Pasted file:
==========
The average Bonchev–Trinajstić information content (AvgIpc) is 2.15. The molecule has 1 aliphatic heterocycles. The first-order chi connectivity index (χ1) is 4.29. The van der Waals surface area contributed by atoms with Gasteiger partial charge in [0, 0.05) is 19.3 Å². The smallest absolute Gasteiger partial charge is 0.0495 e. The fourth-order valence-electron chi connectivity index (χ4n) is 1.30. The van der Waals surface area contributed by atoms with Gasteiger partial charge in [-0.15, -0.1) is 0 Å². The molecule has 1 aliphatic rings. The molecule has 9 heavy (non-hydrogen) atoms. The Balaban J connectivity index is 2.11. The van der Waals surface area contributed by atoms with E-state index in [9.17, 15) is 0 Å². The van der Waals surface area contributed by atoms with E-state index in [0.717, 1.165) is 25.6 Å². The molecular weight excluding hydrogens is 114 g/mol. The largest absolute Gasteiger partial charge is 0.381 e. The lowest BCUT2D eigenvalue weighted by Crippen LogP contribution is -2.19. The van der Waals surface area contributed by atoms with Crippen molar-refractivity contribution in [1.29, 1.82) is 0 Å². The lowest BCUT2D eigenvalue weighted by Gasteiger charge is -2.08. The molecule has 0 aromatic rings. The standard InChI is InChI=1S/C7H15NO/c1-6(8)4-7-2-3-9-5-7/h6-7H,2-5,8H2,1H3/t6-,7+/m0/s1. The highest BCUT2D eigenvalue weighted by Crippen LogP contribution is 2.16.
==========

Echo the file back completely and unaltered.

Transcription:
The average Bonchev–Trinajstić information content (AvgIpc) is 2.15. The molecule has 1 aliphatic heterocycles. The first-order chi connectivity index (χ1) is 4.29. The van der Waals surface area contributed by atoms with Gasteiger partial charge in [0, 0.05) is 19.3 Å². The smallest absolute Gasteiger partial charge is 0.0495 e. The fourth-order valence-electron chi connectivity index (χ4n) is 1.30. The van der Waals surface area contributed by atoms with Gasteiger partial charge in [-0.15, -0.1) is 0 Å². The molecule has 1 aliphatic rings. The molecule has 9 heavy (non-hydrogen) atoms. The Balaban J connectivity index is 2.11. The van der Waals surface area contributed by atoms with E-state index in [9.17, 15) is 0 Å². The van der Waals surface area contributed by atoms with E-state index in [0.717, 1.165) is 25.6 Å². The molecular weight excluding hydrogens is 114 g/mol. The largest absolute Gasteiger partial charge is 0.381 e. The lowest BCUT2D eigenvalue weighted by Crippen LogP contribution is -2.19. The van der Waals surface area contributed by atoms with Crippen molar-refractivity contribution in [1.29, 1.82) is 0 Å². The lowest BCUT2D eigenvalue weighted by Gasteiger charge is -2.08. The molecule has 0 aromatic rings. The standard InChI is InChI=1S/C7H15NO/c1-6(8)4-7-2-3-9-5-7/h6-7H,2-5,8H2,1H3/t6-,7+/m0/s1. The highest BCUT2D eigenvalue weighted by Crippen LogP contribution is 2.16.